MEXICO CITY (Reuters) - Mexico’s state workers’ pension fund plowed more than $20 million into ICA (ICA.MX) and became the largest shareholder as the builder spiraled toward insolvency, according to people familiar with the matter, with the fund’s investment set to be wiped out in a restructuring.
PensionIssste, which manages about 195 billion pesos ($10.5 billion) of mostly government workers’ retirement money, became the largest shareholder in ICA, with a stake of almost 10 percent, said three people with knowledge of the investment who spoke on condition of anonymity.
Many details of the transaction are not publicly available and none of the parties involved were willing to comment.
Half-way through 2015, ICA shares had sunk more than 50 percent from the year earlier as a crash in the peso had increased its heavy dollar-denominated debt load and lower government infrastructure spending led to a cash crunch.
Despite that PensionIssste began to buy up ICA shares and spent around 400 million pesos ($21.5 million) at an average price of around 7 pesos per share, one source said.
ICA, formally known as Empresas ICA SAB de CV, finally stopped making debt payments in December 2015, a fall from grace for what had once been Mexico’s largest construction company.
Tapen Sinha, a professor at Mexico’s ITAM University who specializes in risk management and pension funds, said funds should avoid such volatile stocks right off the bat.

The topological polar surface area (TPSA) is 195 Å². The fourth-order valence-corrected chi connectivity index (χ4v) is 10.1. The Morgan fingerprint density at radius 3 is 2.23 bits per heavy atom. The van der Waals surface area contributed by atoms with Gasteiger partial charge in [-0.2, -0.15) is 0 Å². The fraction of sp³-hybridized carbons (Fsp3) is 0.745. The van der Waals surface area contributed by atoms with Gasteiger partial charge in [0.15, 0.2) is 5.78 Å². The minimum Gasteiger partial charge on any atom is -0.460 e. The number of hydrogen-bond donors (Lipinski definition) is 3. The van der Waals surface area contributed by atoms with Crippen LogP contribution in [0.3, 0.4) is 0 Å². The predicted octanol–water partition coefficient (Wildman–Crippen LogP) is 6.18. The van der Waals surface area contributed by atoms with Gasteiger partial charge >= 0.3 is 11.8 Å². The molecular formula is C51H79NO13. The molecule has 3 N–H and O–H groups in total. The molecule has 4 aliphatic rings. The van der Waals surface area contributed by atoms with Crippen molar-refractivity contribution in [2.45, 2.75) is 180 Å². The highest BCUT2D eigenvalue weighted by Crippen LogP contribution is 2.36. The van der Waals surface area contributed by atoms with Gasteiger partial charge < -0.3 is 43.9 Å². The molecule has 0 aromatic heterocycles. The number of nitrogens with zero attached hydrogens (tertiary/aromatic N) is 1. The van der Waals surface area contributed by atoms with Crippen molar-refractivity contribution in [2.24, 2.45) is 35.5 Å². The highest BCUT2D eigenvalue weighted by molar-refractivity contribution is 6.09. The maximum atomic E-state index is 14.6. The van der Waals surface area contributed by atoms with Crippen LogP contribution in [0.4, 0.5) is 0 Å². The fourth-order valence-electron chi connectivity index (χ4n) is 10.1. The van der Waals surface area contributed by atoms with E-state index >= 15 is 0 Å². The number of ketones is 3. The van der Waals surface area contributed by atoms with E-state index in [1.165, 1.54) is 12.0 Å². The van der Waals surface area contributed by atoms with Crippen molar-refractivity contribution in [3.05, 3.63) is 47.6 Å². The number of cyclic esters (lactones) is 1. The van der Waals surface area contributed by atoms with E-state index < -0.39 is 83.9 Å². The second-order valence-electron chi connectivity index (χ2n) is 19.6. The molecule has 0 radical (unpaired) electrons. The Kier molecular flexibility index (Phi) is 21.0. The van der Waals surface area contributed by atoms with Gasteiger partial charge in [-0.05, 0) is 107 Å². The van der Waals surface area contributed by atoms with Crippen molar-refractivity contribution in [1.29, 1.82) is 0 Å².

“It’s not for no reason something drops 50 percent,” he said. “There should be alarm bells (going) off in risk management inside PensionIssste.”
Pensions regulator Consar examined the purchases, its president, Carlos Ramirez, said, adding that the deal complied with existing rules.
Details on the holdings of Mexican pension funds are not public. PensionIssste did not respond to emailed questions or a call for comment.
ICA and four subsidiaries filed a prepackaged bankruptcy agreement in August 2017, leading to the suspension of trading in the shares at 1.48 pesos.
Last Monday, ICA said a judge had approved its creditors agreement, which was accepted by a majority of debtholders.
Unlike PensionIssste, one investor who opted for debt over equity is set to benefit from ICA’s restructuring plan.
Mexican financier David Martinez’s vehicle Fintech lent ICA $215 million in 2016 and under the restructuring plan, will be the largest shareholder in the company that emerges from bankruptcy, according to documents on ICA’s website.
PensionIssste and other ICA shareholders will see their holdings diluted to 0.01 percent of the company, according to the documents.
The fund has asked banking and securities regulator CNBV to investigate whether ICA violated Mexican securities law, two of the sources said. PensionIssste is seeking to determine whether ICA failed to disclose important information to the market during its bankruptcy process, one source said.
ICA declined to comment on a list of questions submitted by Reuters. The CNBV said under law it could not comment.
It was not clear what PensionIssste, which changed its management team last year, could achieve with its claims, especially since ICA’s restructuring plan has been approved.
Sinha, the ITAM professor, said it was unlikely the fund would recover anything in the process.
“Too bad. That’s the risk you take when you buy stocks,” Sinha said.
Reporting by Christine Murray; Editing by Frank Jack Daniel and Jeffrey Benkoe